b) the department of biotechnology,
c) the aicte (in engineering colleges) and
d) the university system.

The result is an utter lack of uniformity in requirements, the quantum of financial support and the standards of education. There should be only one statutory body that regulates all education in biotechnology in the country. Only then, it would be possible to train internationally competent manpower in biotechnology.

The biotechnology council of india for all the reasons stated in this document, the fbae has been striving towards the establishment of a high-powered national statutory body, the biotechnology council of india, on the same lines as the aicte, medical council, dental council, pharmacy council and the bar council. The bci should have all the power to prescribe curricula and syllabi, standards of teaching facilities, qualifications of teachers and their emoluments, regulate fee structure and decide on all matters related to education and training in biotechnology in the country, and to affiliate or disaffiliate institutions. The department of biotechnology, government of india, has accepted the position of the fbae in principle, but has been painfully slow in processing the proposal.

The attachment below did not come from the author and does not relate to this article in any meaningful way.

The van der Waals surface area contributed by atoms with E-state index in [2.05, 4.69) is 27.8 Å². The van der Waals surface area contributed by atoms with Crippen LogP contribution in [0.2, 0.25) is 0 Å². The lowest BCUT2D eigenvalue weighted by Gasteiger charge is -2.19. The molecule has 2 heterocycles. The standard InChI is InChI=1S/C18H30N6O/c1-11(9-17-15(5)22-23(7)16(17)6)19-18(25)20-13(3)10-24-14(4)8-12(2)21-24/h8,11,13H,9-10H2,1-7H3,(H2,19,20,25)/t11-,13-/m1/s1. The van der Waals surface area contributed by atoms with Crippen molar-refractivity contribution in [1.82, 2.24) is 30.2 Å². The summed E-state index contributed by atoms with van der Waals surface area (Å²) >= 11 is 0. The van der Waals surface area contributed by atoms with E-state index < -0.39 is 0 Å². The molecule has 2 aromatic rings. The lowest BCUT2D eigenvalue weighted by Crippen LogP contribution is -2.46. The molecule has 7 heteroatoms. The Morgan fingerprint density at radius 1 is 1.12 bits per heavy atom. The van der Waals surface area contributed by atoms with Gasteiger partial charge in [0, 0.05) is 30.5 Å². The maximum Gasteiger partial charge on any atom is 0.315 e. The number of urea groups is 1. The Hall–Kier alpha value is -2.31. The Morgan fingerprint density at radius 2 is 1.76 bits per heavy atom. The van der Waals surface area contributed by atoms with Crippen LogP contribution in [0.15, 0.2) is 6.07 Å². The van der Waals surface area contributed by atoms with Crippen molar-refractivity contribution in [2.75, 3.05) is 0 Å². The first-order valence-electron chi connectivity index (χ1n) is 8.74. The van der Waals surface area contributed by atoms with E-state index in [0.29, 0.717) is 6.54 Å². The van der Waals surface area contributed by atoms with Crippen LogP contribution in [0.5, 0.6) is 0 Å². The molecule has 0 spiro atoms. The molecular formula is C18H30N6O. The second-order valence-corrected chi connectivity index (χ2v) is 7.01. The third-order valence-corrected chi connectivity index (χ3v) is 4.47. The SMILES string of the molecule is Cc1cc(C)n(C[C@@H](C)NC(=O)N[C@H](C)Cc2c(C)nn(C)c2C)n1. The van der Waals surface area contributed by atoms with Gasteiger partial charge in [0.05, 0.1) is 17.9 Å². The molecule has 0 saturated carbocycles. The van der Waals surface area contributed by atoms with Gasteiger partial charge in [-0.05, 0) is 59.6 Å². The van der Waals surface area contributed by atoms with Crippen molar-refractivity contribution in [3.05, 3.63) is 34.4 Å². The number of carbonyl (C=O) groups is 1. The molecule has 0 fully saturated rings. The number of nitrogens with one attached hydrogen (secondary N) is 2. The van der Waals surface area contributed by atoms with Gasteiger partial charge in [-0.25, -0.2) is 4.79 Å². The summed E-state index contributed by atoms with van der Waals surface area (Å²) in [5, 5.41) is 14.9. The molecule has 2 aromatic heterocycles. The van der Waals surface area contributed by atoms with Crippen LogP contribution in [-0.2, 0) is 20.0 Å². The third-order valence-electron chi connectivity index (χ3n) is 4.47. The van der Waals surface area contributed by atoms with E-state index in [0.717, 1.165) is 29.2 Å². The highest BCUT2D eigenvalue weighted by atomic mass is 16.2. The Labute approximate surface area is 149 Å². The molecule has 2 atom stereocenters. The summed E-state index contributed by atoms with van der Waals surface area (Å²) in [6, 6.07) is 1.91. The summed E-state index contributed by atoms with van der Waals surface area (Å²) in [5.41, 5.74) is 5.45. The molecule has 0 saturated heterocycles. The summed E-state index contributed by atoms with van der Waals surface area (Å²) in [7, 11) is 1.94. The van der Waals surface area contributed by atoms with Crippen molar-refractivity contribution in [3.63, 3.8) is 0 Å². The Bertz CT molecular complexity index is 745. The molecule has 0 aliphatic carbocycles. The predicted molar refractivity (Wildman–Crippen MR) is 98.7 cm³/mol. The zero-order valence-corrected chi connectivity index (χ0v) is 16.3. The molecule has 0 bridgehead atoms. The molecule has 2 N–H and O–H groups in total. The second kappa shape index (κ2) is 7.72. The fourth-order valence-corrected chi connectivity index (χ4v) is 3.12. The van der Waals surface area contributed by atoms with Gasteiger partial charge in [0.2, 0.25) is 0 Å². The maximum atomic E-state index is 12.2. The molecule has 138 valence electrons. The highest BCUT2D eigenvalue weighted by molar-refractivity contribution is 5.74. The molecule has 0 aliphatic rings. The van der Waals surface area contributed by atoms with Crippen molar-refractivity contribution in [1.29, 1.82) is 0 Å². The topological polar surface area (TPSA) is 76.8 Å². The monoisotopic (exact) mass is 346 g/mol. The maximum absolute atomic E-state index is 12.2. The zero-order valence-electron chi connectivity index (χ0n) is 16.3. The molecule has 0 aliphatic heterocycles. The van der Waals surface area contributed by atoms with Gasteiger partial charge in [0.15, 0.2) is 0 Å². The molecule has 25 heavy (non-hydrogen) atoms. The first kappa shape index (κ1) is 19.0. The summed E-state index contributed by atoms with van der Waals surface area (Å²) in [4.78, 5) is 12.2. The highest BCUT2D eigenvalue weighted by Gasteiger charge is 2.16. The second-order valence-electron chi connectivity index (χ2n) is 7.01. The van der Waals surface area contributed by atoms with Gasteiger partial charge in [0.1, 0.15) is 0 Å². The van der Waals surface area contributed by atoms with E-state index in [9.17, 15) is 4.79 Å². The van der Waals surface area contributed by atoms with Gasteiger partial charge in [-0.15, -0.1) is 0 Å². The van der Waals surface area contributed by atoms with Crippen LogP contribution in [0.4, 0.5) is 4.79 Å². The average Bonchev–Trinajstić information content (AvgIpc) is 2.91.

Should biotechnology be taught at the ug level?
Strictly speaking, biotechnology should not be taught as a single subject at any level.   One can get into the field of biotechnology at any time in a career, provided one has the competence in any of the cognate subjects.   In fact, candidates with appropriate training in basic subjects like botany, zoology, microbiology and biochemistry have a better chance to succeed in biotechnology.   Nevertheless, we have come a long way in projecting biotechnology as a single subject and the clock cannot be turned back.   We only can, and must, make all efforts to make biotechnology education more objective and logical to serve the needs of both academics and industry, than what it is today.

Revised november 8, 2005